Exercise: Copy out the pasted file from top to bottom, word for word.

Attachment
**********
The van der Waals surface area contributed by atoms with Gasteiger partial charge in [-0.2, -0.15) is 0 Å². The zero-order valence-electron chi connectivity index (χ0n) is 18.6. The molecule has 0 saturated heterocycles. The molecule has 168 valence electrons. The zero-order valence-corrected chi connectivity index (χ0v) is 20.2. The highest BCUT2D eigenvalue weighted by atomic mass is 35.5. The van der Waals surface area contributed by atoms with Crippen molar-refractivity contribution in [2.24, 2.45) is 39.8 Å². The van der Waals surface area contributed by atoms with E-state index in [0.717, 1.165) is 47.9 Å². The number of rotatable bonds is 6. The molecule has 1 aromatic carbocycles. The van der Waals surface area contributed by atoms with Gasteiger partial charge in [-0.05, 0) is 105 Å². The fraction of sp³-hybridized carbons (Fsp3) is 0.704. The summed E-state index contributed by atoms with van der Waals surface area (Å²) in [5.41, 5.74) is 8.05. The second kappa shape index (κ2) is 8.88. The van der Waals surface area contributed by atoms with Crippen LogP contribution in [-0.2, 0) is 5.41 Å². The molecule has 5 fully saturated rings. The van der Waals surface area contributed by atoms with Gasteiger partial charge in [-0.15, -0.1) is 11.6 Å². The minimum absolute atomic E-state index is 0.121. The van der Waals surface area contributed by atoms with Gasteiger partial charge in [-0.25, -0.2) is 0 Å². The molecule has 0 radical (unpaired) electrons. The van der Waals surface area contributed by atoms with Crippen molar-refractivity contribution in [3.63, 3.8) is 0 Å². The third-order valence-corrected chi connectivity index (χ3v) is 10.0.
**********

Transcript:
The van der Waals surface area contributed by atoms with Gasteiger partial charge in [-0.2, -0.15) is 0 Å². The zero-order valence-electron chi connectivity index (χ0n) is 18.6. The molecule has 0 saturated heterocycles. The molecule has 168 valence electrons. The zero-order valence-corrected chi connectivity index (χ0v) is 20.2. The highest BCUT2D eigenvalue weighted by atomic mass is 35.5. The van der Waals surface area contributed by atoms with Crippen molar-refractivity contribution in [2.24, 2.45) is 39.8 Å². The van der Waals surface area contributed by atoms with E-state index in [0.717, 1.165) is 47.9 Å². The number of rotatable bonds is 6. The molecule has 1 aromatic carbocycles. The van der Waals surface area contributed by atoms with Gasteiger partial charge in [-0.05, 0) is 105 Å². The fraction of sp³-hybridized carbons (Fsp3) is 0.704. The summed E-state index contributed by atoms with van der Waals surface area (Å²) in [5.41, 5.74) is 8.05. The second kappa shape index (κ2) is 8.88. The van der Waals surface area contributed by atoms with Crippen LogP contribution in [-0.2, 0) is 5.41 Å². The molecule has 5 fully saturated rings. The van der Waals surface area contributed by atoms with Gasteiger partial charge in [-0.15, -0.1) is 11.6 Å². The minimum absolute atomic E-state index is 0.121. The van der Waals surface area contributed by atoms with Gasteiger partial charge in [-0.25, -0.2) is 0 Å². The molecule has 0 radical (unpaired) electrons. The van der Waals surface area contributed by atoms with Crippen molar-refractivity contribution in [3.63, 3.8) is 0 Å². The third-order valence-corrected chi connectivity index (χ3v) is 10.0.